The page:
Darwinian medicine and mental disorders

Randolph M. Nesse

Research output: Contribution to journalArticlepeer-review

9 Scopus citations

Abstract

Darwinian medicine applies the principles of evolutionary biology to the problems of medicine. It asks, for each disease, "Why has natural selection left the body vulnerable to this disease?" There are six possible kinds of answers: (1) novel environments, (2) co-evolution with pathogens, (3) constraints on what natural selection can do, (4) design trade-offs, (5) traits that increase reproduction at the expense of health and (6) defenses that are useful even though they are costly and aversive. These principles prove even more useful for understanding mental disorders than they do for understanding physical disorders. In particular, they offer psychiatry a diagnostic framework that distinguishes defenses from defects in the same way the rest of medicine does. It also calls attention to the utility of emotions, especially negative emotions. This knowledge will become increasingly essential as we gain new powers to use drugs to influence cognition and emotion. It can also help psychiatry to finally become recognized as a medical specialty just like any other.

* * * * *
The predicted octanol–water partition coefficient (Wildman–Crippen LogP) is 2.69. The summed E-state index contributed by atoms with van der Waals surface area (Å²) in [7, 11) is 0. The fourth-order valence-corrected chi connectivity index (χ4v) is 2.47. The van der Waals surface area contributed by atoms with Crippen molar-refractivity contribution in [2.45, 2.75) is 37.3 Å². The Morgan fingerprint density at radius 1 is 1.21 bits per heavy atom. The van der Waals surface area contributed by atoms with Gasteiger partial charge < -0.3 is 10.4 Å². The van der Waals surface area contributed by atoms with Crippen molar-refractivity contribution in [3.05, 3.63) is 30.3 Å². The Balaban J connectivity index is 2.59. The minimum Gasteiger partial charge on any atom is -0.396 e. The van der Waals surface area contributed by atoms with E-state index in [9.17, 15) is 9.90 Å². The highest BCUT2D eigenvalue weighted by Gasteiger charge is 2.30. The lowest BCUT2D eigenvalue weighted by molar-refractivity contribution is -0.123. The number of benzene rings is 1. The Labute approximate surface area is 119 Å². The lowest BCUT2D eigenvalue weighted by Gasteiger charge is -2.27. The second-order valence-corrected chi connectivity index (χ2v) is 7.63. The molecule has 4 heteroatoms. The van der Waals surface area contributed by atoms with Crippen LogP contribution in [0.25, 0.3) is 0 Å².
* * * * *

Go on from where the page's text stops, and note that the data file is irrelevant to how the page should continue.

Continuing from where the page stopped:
Original languageEnglish (US)
Pages (from-to)83-94
Number of pages12
JournalInternational Congress Series
Volume1296
DOIs
StatePublished - Jun 1 2006
Externally publishedYes

Keywords

  • Depression
  • Evolution
  • Mental disorder
  • Natural selection
  • Psychiatry

ASJC Scopus subject areas

  • Medicine(all)

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